“No wonder he attacked you.”
“I deserved it,” Afsin says with a smile, “But it worked out. He got fired and we got our contract back.”
“But you destroyed him to do it?”
“Do you really care about a man who took a bribe that could have hurt hundreds of vulnerable people?”
I think about it, but only for a moment. “I do, yes,” I say.
Afsin answers even more quickly, “Good. So think about what we did. He got fired for attacking me and I won’t press charges. Do you know what that means?”
“No…” I say.
“He didn’t get fired for taking a bribe. He didn’t go to prison. He got fired protecting his honor, not losing it.”
“What does he do next?”
“He stood up for himself. He stood up to me. And he took a risk.”
Afsin continues, “He’s taking the first step in defending his honor. So now he can earn it. He might find a woman who respects him. He might find that his son can begin to care. Perhaps he could even start a business.”
“With what money? I’m sure the ‘colorful’ folk will take back their donation.”
“Well, he has a friend. You could help him. And behind the scenes, I could lend you the money to get him started.”
I look at Afsin then. And for the first time, I see him. Once I saw what he was doing with my brother, I thought he was a saint. But when he was using me to destroy Mark I thought he a demon. Now I know he is complex, complex but wonderful.
In the end, because of him, everybody won. Everybody but the ‘colorful’ contractors.
Somehow, everybody won.
Stop for a moment and pretend the story of the Exodus ended as this week’s Torah reading does: with the plague of hail. Pretend we don’t know the conclusion.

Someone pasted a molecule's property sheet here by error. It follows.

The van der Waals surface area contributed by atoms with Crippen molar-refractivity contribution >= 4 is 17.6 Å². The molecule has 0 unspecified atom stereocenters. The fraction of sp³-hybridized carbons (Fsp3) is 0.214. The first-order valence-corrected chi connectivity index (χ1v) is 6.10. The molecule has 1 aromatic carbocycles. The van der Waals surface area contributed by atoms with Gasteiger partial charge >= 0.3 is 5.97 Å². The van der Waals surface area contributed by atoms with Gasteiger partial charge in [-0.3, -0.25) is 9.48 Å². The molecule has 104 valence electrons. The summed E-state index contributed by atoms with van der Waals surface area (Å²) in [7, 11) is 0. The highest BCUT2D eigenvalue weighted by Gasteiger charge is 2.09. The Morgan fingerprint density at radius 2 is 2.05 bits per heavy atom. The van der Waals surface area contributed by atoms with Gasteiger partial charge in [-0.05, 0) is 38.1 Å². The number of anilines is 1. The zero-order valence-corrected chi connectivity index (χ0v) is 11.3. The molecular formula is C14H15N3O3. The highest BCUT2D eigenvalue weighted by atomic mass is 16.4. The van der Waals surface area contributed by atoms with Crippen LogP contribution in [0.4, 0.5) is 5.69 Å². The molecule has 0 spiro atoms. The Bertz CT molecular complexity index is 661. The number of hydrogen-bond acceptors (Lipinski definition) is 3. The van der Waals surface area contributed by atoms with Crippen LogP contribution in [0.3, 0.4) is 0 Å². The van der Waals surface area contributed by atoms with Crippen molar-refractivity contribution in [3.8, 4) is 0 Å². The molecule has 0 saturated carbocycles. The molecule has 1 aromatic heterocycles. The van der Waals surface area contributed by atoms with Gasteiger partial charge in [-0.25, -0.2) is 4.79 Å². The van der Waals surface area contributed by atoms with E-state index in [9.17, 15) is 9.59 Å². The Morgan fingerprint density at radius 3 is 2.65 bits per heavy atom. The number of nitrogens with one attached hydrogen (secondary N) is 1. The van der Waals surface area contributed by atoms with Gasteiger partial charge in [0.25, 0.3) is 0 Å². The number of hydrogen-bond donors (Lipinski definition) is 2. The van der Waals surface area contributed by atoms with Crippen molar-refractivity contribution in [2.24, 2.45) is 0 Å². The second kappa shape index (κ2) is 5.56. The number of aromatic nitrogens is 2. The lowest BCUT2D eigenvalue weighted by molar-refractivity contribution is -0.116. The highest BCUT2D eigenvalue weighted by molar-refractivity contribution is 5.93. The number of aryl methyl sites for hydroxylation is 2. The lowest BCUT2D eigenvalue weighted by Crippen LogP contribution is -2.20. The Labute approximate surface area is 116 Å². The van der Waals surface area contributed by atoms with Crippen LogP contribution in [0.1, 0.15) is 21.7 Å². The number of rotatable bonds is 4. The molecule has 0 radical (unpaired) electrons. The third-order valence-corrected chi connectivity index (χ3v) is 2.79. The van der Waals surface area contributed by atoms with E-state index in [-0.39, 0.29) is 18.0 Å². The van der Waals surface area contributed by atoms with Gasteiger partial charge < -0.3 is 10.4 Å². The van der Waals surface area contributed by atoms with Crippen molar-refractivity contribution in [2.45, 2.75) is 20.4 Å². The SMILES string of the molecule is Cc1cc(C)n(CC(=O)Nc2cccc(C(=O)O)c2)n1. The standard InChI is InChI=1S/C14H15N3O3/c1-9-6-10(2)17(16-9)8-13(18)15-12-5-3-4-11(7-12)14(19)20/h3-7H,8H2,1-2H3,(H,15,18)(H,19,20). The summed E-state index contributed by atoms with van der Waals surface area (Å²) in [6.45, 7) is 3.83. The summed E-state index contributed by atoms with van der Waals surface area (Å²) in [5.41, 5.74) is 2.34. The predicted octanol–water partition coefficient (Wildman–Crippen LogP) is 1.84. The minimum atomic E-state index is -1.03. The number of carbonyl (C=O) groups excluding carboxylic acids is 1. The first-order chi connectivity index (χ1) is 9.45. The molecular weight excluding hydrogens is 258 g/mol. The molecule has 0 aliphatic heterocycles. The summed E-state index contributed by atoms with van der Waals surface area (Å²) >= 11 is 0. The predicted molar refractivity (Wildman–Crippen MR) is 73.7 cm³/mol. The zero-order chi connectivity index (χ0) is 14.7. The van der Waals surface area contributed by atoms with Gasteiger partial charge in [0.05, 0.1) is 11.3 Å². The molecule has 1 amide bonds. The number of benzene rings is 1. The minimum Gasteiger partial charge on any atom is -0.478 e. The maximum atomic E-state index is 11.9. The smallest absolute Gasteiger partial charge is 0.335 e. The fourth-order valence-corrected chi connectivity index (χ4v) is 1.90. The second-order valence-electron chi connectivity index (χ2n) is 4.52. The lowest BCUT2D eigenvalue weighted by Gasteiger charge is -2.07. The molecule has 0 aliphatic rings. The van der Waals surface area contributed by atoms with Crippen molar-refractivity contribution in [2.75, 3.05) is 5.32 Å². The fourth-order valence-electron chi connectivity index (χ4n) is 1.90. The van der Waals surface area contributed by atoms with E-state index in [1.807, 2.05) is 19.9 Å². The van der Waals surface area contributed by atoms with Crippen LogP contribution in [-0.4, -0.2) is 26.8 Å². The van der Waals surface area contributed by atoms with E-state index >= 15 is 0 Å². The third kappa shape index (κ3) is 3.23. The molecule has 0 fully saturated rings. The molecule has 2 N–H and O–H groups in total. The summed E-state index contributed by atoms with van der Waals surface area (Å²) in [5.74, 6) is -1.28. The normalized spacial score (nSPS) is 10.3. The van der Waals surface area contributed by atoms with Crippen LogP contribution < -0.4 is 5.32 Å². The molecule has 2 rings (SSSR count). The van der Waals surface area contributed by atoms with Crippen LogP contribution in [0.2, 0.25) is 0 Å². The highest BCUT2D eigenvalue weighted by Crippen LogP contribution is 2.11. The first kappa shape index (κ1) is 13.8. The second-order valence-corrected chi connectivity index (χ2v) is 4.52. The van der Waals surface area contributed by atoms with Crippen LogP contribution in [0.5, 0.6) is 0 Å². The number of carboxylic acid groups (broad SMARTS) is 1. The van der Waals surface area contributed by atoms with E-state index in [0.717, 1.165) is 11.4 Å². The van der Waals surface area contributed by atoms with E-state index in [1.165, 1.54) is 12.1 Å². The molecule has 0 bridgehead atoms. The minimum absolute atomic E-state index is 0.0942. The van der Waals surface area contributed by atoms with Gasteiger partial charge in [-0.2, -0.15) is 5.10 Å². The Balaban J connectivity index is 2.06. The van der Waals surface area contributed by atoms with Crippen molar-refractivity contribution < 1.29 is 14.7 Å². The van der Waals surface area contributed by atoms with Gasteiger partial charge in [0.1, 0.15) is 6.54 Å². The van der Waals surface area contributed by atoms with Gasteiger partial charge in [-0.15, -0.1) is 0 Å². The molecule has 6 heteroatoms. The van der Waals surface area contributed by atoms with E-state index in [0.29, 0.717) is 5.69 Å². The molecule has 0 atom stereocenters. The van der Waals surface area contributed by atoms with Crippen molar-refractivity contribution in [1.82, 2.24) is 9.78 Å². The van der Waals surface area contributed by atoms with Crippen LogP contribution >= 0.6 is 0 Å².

If you stop here, you can describe Moshe in one word: ‘reluctant’. Moshe doesn’t want to carry out the mission Hashem chooses for him. He resists. Then he delays. Even when he finally comes to Egypt there are issues. When he first speaks before the people, they fail to listen because of Ketzer Ruach – shortness of spirit. Perhaps Moshe is the one who lacks conviction. Perhaps that is why they fail to listen.
And then he complains of uncircumcised lips. In ancient Egypt, a prophet would speak the words of the god they were representing, without a filter. When Moshe complains that he has uncircumcised lips, he is saying that he cannot speak with conviction. His channeling of the divine is impeded.
The people will not listen to him. And so, neither will Pharaoh.
And it continues with the plagues; Moshe begs Pharaoh not to resist. And he prays again and again for Hashem to lift the plagues themselves. Moshe sees massive destruction, he does not see liberation. He is in the dark about Hashem’s greater plan. He needs to resist it so that the thrust of the story is not the glee of destruction but the power of Pharaoh’s pride.
Moshe is just like the man in this story. He loves Egypt and the royal family he grew up with, despite their sins. And he can’t see the greater picture. If he had seen that picture, he would be unable to play his part. Left in the dark, Moshe struggles to reconcile the wonder of Hashem with the destruction that is ingrained in our world.
I believe all of us share that challenge with him.
Years ago, my mother wrote a play “Pharaoh, King of Egypt.” It explored the story of the Exodus from the Egyptian side. Pharaoh was made the most powerful of men so that he could become an object lesson in the limits of human pride. And so her play focused on Pharaoh’s pride and his need to defend it at all costs. Knowing the presence of G-d only strengths his resolve.
In the end, Pharaoh is destroyed in every practical sense. But in the end, he somehow keeps his honor. Perhaps Pharaoh shares that with Mark Johnson.
Perhaps both were redeemed by their struggles.
Image: Коля Саныч Flickr